European companies using the cloud are potentially contravening data protection laws in the UK and Europe.
An investigation by Future Intelligence into the legal position of data stored in the cloud has found that many companies are running the risk of prosecution.
Legal experts contacted by Fi, say in its current form that the cloud technology system worth £14.4 Bn globally to the technology companies promoting it, puts companies trusting personal data in breach of data protection legislation.
“As it stands the cloud doesn’t comply with data protection,“ said Susan Hall, partner in the Technology, Trade and Media unit at the Manchester-based national legal practice Cobbetts.
“People go into the cloud for economies of scale and the very factors that lead to those economies of scale are the exact same factors that are likely to lead to the information that they store via the cloud being less well protected and less compliant with the data protection regime.”
Hall is not alone, every legal expert contacted by Fi confirmed that any company trusting its data to the cloud has virtually no protection against potential prosecution because cloud providers can neither guarantee that their cloud technology complies with existing EU data protection regulations nor will offer contracts indemnifying their clients in the event of any data loss.
A spokesman for the UK Information Commissioner’s Office confirmed that there were issues with the cloud.
“The legal experts are quite right. If you have an agreement with a cloud service provider it doesn’t absolve a company of its responsibilities under the Data Protection Act, which requires them to have adequate measures in place to protect the data that they control,” said the spokesman, adding that the European Council’s Article 29 Working Party on data protection is due to report on the issue later this month,
The main reason for this is because the cloud works by allowing companies to house their data on computers that are continually moving the location of that data which can put those companies in breach of data protection legislation and leave them open to fines of up £500,000 that could rise to 2% of global turnover if new penalties being proposed by the EU are adopted.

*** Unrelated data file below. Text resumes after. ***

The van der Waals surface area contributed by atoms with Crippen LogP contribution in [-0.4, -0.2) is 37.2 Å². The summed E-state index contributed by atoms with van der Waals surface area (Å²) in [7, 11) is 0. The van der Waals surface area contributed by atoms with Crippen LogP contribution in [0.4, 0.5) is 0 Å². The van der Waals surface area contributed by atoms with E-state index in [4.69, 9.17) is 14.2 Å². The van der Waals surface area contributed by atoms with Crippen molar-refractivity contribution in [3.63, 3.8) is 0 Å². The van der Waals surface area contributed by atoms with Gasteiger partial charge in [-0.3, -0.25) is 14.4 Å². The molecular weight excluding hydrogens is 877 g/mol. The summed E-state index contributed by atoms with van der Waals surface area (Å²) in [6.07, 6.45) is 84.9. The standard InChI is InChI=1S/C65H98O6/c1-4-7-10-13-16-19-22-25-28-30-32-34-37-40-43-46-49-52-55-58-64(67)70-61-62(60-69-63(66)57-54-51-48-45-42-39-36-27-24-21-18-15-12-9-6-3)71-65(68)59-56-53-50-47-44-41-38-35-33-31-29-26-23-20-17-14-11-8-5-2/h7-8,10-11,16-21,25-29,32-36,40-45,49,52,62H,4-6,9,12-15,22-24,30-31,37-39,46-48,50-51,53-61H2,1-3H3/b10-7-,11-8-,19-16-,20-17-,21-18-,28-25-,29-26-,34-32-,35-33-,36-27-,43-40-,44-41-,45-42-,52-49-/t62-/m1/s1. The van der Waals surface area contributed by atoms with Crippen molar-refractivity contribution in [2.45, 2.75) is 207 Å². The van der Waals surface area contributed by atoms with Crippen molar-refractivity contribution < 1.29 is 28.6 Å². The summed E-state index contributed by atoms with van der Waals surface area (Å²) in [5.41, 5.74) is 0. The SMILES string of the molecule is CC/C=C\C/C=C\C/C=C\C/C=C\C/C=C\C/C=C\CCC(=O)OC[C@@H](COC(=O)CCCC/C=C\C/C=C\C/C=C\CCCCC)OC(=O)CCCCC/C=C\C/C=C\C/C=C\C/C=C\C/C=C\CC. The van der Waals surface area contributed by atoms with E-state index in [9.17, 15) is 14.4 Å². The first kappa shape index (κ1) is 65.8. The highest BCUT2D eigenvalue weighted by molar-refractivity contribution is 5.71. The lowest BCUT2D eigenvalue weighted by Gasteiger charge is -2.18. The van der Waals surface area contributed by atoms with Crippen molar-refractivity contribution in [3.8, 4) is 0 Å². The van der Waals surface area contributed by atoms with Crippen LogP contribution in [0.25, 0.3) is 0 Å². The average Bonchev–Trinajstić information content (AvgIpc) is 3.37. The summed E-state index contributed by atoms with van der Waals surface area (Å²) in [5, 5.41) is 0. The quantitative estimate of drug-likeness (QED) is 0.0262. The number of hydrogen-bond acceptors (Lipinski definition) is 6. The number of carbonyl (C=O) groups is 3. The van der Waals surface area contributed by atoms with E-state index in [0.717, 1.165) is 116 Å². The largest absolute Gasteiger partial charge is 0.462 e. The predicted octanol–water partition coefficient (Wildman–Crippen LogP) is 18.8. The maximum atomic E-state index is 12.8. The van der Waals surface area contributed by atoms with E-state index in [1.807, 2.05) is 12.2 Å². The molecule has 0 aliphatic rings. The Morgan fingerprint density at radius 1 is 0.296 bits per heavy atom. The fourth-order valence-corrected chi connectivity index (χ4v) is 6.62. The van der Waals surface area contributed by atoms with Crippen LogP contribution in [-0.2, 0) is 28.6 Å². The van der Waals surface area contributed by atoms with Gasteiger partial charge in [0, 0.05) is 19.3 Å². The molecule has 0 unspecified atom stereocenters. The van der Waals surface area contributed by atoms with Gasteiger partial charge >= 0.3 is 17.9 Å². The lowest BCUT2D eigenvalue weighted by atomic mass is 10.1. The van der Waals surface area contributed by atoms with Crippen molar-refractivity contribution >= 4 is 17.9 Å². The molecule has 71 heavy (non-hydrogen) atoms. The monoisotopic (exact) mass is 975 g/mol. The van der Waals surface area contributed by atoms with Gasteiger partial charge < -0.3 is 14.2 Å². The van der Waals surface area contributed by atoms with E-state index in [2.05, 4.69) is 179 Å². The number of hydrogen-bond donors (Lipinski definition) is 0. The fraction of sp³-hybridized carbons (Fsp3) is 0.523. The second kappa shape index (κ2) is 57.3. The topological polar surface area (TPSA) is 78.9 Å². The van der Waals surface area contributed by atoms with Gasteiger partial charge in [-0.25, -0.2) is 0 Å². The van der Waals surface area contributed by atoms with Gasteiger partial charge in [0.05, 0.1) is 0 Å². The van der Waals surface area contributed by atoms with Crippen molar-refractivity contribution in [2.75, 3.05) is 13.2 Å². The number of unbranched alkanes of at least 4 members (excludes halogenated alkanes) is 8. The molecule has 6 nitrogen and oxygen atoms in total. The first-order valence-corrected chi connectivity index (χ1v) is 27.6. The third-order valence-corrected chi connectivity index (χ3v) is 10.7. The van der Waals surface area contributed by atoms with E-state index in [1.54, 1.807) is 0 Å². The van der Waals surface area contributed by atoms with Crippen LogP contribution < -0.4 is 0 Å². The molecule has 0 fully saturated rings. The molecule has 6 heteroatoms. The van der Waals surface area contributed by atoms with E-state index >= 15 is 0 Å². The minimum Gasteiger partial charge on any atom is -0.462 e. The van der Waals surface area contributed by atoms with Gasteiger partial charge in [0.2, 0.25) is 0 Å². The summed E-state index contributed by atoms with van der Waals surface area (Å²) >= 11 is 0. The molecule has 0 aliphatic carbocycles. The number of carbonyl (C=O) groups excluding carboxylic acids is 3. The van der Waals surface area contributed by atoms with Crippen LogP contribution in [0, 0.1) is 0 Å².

The risks posed by this have been stressed in the US by the American National Institute of Science and Technology which became so concerned about the issue that it wrote a paper trying to provide clarification and warned : “Clouds have the potential to aggregate an unprecedented quantity and variety of customer data in cloud data centres. This potential vulnerability requires a high degree of confidence and transparency that cloud providers can keep customer data isolated and protected.”
A detail confirmed by Professor Fred Cate, a highly respected data protection and legal expert, who advises the US Department of Homeland Security and the Defense Advanced Research Projects Agency.
According to Cate guaranteeing that copies of data are not left behind in the cloud is incredibly difficult because of the nature of internet technology.
While according to Kathryn Wynn, a data protection expert for the international law firm Pinsent Masons, the current situation means that companies using the cloud face the prospect of being legally liable for data that they have little effective control over.
“The problem is that the Data Protection Act does not really command any mechanism to allow organisations to ensure that its cloud arrangements are compliant. At the moment they can end up in a situation where they are technologically compliant but what matters is how secure its data is and they cannot guarantee that.”
The issue for companies wanting to use the cloud is that under the terms of the Data Protection legislation that they are liable for the data that they have collected and have a duty of care to make sure that they know what is done with it, including being sure that they know it has been destroyed.
A level of detail that cloud computing is hard pushed to be able to deliver as it is only able to offer cheap computing by allowing companies to share computer resources and the technology actually moves data around within computer centres and between computer centres in different parts of the world.
This is an extract from an article published by Future Intellegence
to read full article click here
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